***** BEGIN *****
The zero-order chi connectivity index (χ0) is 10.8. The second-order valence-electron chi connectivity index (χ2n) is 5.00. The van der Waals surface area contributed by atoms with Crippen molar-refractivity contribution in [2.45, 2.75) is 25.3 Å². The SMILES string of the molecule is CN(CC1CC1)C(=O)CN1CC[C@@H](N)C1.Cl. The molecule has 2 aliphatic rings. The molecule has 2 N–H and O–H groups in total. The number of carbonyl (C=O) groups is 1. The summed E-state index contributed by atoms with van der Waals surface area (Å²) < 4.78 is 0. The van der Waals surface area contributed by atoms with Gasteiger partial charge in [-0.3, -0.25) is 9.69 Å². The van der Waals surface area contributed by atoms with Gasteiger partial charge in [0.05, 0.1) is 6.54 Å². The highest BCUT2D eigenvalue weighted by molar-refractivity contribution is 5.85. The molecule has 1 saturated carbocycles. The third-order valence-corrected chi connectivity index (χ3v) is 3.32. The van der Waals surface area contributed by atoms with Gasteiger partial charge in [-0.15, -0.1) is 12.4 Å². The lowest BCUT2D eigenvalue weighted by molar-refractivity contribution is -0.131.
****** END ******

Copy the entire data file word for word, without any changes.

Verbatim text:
The zero-order chi connectivity index (χ0) is 10.8. The second-order valence-electron chi connectivity index (χ2n) is 5.00. The van der Waals surface area contributed by atoms with Crippen molar-refractivity contribution in [2.45, 2.75) is 25.3 Å². The SMILES string of the molecule is CN(CC1CC1)C(=O)CN1CC[C@@H](N)C1.Cl. The molecule has 2 aliphatic rings. The molecule has 2 N–H and O–H groups in total. The number of carbonyl (C=O) groups is 1. The summed E-state index contributed by atoms with van der Waals surface area (Å²) < 4.78 is 0. The van der Waals surface area contributed by atoms with Gasteiger partial charge in [-0.3, -0.25) is 9.69 Å². The van der Waals surface area contributed by atoms with Gasteiger partial charge in [0.05, 0.1) is 6.54 Å². The highest BCUT2D eigenvalue weighted by molar-refractivity contribution is 5.85. The molecule has 1 saturated carbocycles. The third-order valence-corrected chi connectivity index (χ3v) is 3.32. The van der Waals surface area contributed by atoms with Gasteiger partial charge in [-0.15, -0.1) is 12.4 Å². The lowest BCUT2D eigenvalue weighted by molar-refractivity contribution is -0.131.